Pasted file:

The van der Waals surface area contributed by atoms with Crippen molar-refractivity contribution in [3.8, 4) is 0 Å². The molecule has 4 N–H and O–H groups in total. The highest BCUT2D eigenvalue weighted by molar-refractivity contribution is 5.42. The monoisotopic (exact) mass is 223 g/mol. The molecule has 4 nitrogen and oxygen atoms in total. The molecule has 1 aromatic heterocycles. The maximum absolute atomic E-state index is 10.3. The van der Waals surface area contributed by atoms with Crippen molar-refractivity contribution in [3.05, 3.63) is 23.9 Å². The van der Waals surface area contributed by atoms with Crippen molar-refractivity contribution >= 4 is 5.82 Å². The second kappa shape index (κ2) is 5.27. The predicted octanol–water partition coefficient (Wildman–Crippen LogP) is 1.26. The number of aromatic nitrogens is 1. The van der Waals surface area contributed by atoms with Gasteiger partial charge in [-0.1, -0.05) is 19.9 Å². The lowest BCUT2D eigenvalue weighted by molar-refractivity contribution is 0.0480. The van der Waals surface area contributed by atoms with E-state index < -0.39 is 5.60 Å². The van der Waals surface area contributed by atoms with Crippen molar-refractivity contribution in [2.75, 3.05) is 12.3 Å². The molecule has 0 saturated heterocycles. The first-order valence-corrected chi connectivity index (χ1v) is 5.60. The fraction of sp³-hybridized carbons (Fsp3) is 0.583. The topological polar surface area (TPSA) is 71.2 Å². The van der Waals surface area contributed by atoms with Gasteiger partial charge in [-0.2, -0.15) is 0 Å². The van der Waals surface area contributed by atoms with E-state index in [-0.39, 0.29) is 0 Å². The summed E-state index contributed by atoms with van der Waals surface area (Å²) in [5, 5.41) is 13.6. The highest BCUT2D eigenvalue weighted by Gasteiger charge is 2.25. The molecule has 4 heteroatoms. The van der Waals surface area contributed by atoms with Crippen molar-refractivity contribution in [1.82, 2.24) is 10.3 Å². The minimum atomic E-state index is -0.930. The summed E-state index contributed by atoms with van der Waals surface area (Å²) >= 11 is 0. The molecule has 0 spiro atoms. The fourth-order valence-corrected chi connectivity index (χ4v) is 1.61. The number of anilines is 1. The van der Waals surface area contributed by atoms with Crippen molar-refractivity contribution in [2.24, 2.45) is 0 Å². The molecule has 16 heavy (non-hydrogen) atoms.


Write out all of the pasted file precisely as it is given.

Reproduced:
The van der Waals surface area contributed by atoms with Crippen molar-refractivity contribution in [3.8, 4) is 0 Å². The molecule has 4 N–H and O–H groups in total. The highest BCUT2D eigenvalue weighted by molar-refractivity contribution is 5.42. The monoisotopic (exact) mass is 223 g/mol. The molecule has 4 nitrogen and oxygen atoms in total. The molecule has 1 aromatic heterocycles. The maximum absolute atomic E-state index is 10.3. The van der Waals surface area contributed by atoms with Crippen molar-refractivity contribution in [3.05, 3.63) is 23.9 Å². The van der Waals surface area contributed by atoms with Crippen molar-refractivity contribution >= 4 is 5.82 Å². The second kappa shape index (κ2) is 5.27. The predicted octanol–water partition coefficient (Wildman–Crippen LogP) is 1.26. The number of aromatic nitrogens is 1. The van der Waals surface area contributed by atoms with Gasteiger partial charge in [-0.1, -0.05) is 19.9 Å². The lowest BCUT2D eigenvalue weighted by molar-refractivity contribution is 0.0480. The van der Waals surface area contributed by atoms with E-state index < -0.39 is 5.60 Å². The van der Waals surface area contributed by atoms with Crippen molar-refractivity contribution in [2.75, 3.05) is 12.3 Å². The molecule has 0 saturated heterocycles. The first-order valence-corrected chi connectivity index (χ1v) is 5.60. The fraction of sp³-hybridized carbons (Fsp3) is 0.583. The topological polar surface area (TPSA) is 71.2 Å². The van der Waals surface area contributed by atoms with Gasteiger partial charge in [-0.2, -0.15) is 0 Å². The van der Waals surface area contributed by atoms with E-state index in [-0.39, 0.29) is 0 Å². The summed E-state index contributed by atoms with van der Waals surface area (Å²) in [5, 5.41) is 13.6. The highest BCUT2D eigenvalue weighted by Gasteiger charge is 2.25. The molecule has 4 heteroatoms. The van der Waals surface area contributed by atoms with Crippen molar-refractivity contribution in [1.82, 2.24) is 10.3 Å². The minimum atomic E-state index is -0.930. The summed E-state index contributed by atoms with van der Waals surface area (Å²) >= 11 is 0. The molecule has 0 spiro atoms. The fourth-order valence-corrected chi connectivity index (χ4v) is 1.61. The number of anilines is 1. The van der Waals surface area contributed by atoms with Crippen molar-refractivity contribution in [2.24, 2.45) is 0 Å². The molecule has 16 heavy (non-hydrogen) atoms.